Johns Hopkins Health Alert
The Heart-Lung Connection: What It Means to People With COPD
If you have chronic obstructive pulmonary disease (COPD), you may be a lot more focused on your lungs than on your heart. Yet these two organ systems are intimately connected and the health of one system can significantly affect the health of the other.
Researchers have long known that advanced COPD can harm the heart. Now, a study in The New England Journal of Medicine indicates that even mild cases of COPD can be associated with diminished heart function.
While that may not sound like good news, there is an upside. You can take steps to help your lungs and your heart -- and the sooner you take them the better.
What’s the connection? The heart and lungs work together to deliver oxygen to and remove carbon dioxide from the body's tissues. When you inhale, oxygen enters the blood via little sacs in the lungs called alveoli. The oxygenated blood travels through the pulmonary veins to the left side of the heart, where it is pumped throughout the body. The deoxygenated blood then returns to the right side of the heart and is pumped through the pulmonary arteries to the lungs. When you exhale, carbon dioxide exits your body and the cycle starts again.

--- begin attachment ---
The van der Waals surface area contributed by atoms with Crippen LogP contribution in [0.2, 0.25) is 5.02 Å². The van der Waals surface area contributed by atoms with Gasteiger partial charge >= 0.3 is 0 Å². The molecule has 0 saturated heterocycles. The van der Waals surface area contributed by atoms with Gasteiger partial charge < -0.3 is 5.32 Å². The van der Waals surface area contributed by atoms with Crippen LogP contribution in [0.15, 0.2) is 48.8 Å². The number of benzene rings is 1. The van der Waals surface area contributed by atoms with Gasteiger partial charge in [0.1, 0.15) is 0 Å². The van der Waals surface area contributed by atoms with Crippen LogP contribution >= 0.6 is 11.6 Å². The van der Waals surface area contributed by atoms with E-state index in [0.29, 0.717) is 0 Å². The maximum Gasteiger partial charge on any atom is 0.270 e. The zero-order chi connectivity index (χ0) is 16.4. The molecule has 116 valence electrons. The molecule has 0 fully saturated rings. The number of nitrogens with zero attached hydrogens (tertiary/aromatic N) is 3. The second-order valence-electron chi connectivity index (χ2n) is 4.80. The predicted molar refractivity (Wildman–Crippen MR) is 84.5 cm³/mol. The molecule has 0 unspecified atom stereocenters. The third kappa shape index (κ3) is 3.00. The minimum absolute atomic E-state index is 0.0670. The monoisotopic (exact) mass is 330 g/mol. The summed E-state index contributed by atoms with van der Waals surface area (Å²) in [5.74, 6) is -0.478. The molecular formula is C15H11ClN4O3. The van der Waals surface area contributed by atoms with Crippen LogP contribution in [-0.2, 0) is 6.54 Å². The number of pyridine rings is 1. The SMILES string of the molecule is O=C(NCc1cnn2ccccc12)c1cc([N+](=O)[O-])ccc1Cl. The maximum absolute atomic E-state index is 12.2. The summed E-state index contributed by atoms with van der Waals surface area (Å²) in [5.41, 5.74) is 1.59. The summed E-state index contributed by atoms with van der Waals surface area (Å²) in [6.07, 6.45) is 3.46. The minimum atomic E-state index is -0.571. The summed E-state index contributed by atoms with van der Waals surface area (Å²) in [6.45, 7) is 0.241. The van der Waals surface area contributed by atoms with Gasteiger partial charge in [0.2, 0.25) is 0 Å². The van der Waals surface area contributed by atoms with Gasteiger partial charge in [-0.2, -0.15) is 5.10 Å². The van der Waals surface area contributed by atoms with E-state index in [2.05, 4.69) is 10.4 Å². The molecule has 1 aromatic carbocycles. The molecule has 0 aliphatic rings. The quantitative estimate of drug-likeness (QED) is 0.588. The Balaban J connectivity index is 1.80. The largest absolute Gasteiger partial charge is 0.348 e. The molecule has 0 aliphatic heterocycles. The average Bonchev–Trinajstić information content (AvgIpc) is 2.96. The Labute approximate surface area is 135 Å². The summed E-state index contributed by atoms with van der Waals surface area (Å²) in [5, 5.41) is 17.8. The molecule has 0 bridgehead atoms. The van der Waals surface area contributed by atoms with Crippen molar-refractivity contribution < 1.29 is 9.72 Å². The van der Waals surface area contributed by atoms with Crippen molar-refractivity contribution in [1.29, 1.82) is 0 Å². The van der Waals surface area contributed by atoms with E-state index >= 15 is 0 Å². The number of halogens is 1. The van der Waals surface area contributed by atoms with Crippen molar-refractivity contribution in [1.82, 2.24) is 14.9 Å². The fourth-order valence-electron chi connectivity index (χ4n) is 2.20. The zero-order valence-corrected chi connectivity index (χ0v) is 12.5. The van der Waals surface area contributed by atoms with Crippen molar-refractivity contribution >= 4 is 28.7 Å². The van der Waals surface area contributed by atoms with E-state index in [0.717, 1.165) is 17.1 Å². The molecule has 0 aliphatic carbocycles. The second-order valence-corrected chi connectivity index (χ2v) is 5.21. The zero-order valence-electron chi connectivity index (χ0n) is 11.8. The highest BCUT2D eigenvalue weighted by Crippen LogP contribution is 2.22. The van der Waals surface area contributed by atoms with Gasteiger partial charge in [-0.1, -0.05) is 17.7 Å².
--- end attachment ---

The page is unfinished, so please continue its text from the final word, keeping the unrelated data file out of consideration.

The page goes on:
But this process can go awry in people with COPD. Low oxygen levels in the alveoli cause the pulmonary arteries to constrict (narrow) and the normally low pressure in the arteries to rise. If the pressure in the pulmonary arteries rises to a sufficiently high level, a condition called secondary pulmonary hypertension develops.
In pulmonary hypertension, the right side of the heart must work harder to push blood through the pulmonary arteries into the lungs. Over time, the heart's right ventricle becomes thick and enlarged and the heart's pumping action may deteriorate. The result of this damage may be heart failure.
In a person with left heart failure, fluid builds up in the lungs and other organs as well as in the arms and legs, causing fatigue and breathlessness on exertion. The condition also increases the risk of pulmonary emboli (blood clots in the lung), which can further block blood vessels in the lungs. When right-sided heart failure results from a lung disorder, fluid builds up in the legs and arms but less so in the lungs, and it is referred to as cor pulmonale.
Posted in Lung Disorders on June 30, 2011
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